The emitter of the first transistor T2 is connected to conductor 85 and its collector is connected through resistor R26 and diode D6 to the gate of SCR2. Similarly, the emitter of transistor T3 is connected to conductor 85 and its collector is connected through resistor R27 and diode D7 to the gate of SCR1.

An over voltage protection circuit 73 includes third and fourth silicon controlled rectifiers SCR3 and SCR4, having their anodes respectively connected to conductors 74 and 75 and their cathodes connected to ground. In addition, there is a first network connected between conductor 74 and ground and consisting of resistor R4, diode D3, Zenar diode Z1, and capacitor C4, and a second network connected between conductor 75 and ground and consisting of resistor R5, diode D4, Zenar diode Z2, and capacitor C5. The gate of SCR3 is connected to the junction of capacitor C5 and Zenar diode Z2, and the gate of SCR4 is connected to the junction between Zenar diode Z1 and capacitor C4.

The operation of the regulator and rectifier 60 will now be described. Operation is initiated by closing key switch 80 which connects conductor 81 to the positive battery terminal. This provides a gate signal to transistor T1 which becomes conductive, thereby Providing a gate signal to transistor T5, which in turn becomes conductive to connect terminal 83 to conductor 78. As a result, positive battery voltage appears on conductor 85. This initiates the operation of the comparitors U1 and U2.

The inverting terminal of the first comparator U1 is connected to a fixed voltage set by Zenar diode Z3 and its noninverting terminal is connected to the junction 87 between resistors R10 and R11 to receive a voltage equal to the battery plus voltage less the drop across resistor R10. If the reference voltage at junction 90 exceeds the voltage at junction 87, the output of comparator U1 will go low to turn transistor T2 on. This provides a gate signal to SCR2. Similarly, if the voltage at junction 90 exceeds the voltage at junction 88, the output of comparator U2 will also go low to turn transistor T3 on, thereby Providing a gate signal to SCR1. When both silicon-controlled rectifiers SCR1 and SCR2 are conductive, full-wave rectification is provided between terminals 74 and 75, which are connected to the alternator 66 and the conductor 78, which is connected to the positive battery terminal 77. As a result, a charging current consisting of the full-wave rectified current from alternator 66 will flow to battery 77.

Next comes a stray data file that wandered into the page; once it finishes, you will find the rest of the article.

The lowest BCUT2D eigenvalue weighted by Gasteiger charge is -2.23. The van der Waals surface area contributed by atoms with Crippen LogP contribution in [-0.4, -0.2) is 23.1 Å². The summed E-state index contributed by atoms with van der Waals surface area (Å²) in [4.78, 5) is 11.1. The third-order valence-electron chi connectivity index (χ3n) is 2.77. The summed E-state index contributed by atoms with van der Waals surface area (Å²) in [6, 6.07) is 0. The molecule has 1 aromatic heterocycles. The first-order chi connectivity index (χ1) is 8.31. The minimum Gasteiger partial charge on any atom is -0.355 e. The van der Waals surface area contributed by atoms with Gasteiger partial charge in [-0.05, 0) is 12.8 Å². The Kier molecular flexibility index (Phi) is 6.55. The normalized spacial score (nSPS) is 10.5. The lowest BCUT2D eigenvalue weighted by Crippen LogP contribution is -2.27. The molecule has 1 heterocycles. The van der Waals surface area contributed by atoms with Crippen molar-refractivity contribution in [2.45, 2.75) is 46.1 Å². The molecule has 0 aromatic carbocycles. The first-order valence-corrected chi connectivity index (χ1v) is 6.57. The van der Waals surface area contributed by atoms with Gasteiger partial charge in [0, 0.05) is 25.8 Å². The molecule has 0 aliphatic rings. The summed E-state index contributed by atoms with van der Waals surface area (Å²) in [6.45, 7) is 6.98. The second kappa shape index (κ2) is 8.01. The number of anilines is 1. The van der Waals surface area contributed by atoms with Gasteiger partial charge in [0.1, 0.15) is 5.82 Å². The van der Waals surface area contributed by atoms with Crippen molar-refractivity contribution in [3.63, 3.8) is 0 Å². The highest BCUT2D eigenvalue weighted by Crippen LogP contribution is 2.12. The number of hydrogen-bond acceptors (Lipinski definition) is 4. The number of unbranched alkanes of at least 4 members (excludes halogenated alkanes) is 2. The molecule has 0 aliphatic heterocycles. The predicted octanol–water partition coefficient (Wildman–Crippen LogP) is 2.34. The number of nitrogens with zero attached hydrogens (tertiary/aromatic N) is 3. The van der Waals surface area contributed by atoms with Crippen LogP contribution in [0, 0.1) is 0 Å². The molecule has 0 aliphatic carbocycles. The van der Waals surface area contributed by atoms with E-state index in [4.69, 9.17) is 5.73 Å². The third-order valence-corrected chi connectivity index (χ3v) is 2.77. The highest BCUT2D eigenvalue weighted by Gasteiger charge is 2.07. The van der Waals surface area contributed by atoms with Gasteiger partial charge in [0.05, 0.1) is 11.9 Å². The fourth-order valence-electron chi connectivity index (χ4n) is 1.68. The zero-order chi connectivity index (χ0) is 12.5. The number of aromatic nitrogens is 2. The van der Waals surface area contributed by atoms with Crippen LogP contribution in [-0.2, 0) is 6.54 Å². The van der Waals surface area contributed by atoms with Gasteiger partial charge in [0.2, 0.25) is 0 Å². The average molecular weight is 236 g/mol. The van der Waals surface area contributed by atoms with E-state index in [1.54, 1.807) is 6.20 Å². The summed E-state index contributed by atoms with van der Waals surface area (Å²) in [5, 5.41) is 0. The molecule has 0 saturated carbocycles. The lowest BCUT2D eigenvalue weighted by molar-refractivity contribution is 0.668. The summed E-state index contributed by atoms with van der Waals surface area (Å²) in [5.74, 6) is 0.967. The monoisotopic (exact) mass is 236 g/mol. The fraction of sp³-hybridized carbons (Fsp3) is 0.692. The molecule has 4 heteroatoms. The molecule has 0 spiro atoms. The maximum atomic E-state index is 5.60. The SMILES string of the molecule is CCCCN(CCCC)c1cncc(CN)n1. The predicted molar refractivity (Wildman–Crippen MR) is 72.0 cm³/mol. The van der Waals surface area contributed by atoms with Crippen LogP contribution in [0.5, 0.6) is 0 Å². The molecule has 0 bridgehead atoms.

As battery 77 is charged, the voltage at terminals 87 and 88 will rise. It can be seen that the voltage at terminal 87 will be higher than that at terminal 88 by the drop across resistor R11. When the voltage in terminal 87 exceeds the reference voltage on terminal 90, the output of comparator U1 will go high, thereby turning transistor T2 off. This will interrupt the base signal to SCR2, which will cease conducting so that the battery 77 will receive only half-wave rectified charging current from terminals 74 and 75. As the battery 77 charges further, the voltage at terminal 88 will continue to increase until it, too, exceeds the reference voltage in terminal 90. The output of comparator U2 will then go high, turning transistor T3 off and interrupting the gate signal to SCR1. Upon that event, charging current will cease flowing to battery 77.

If an over-voltage occurs at the alternator conductors 74 and 75, the silicon-controlled rectifiers SCR3 and SCR4 will become conductive to ground the conductors 74 and 75 and thereby prevent damage to the battery 77.

In the event of an inordinate rise in the temperature within housing 48, such as would occur if there is a loss of water in the cooling jacket 40, whereby the temperature in the regulator and rectifier 60 exceeds a predetermined limit, temperature responsive switch 70 will open, thereby interrupting the drive to comparitors U1 and U2 and transistors T2 and T3. As a result, the regulator rectifier 60 is shut down. While any suitable temperature switch 70 may be employed, in the preferred embodiment a bimetallic type is used. When the temperature in housing 48 of the regulator and rectifier 60 has been reduced to an acceptable level, temperature responsive switch 70 will close and drive potential will again be provided. Normal engine operating temperature is about 140-150 F. Switch 70 will normally be set to open at some higher temperature, such as about 200 F., and to reclose at a second temperature, such as about 180 F.

The tachometer drive circuit 72 includes a transistor T4 having an emitter connected to terminal 83 and a collector connected to the junction 94 between resistors R16 and R17, the other ends of which are, respectively, connected to the tachometer (not shown) and ground. The base of transistor T4 is connected to alternator conductor 75 through resistor R18.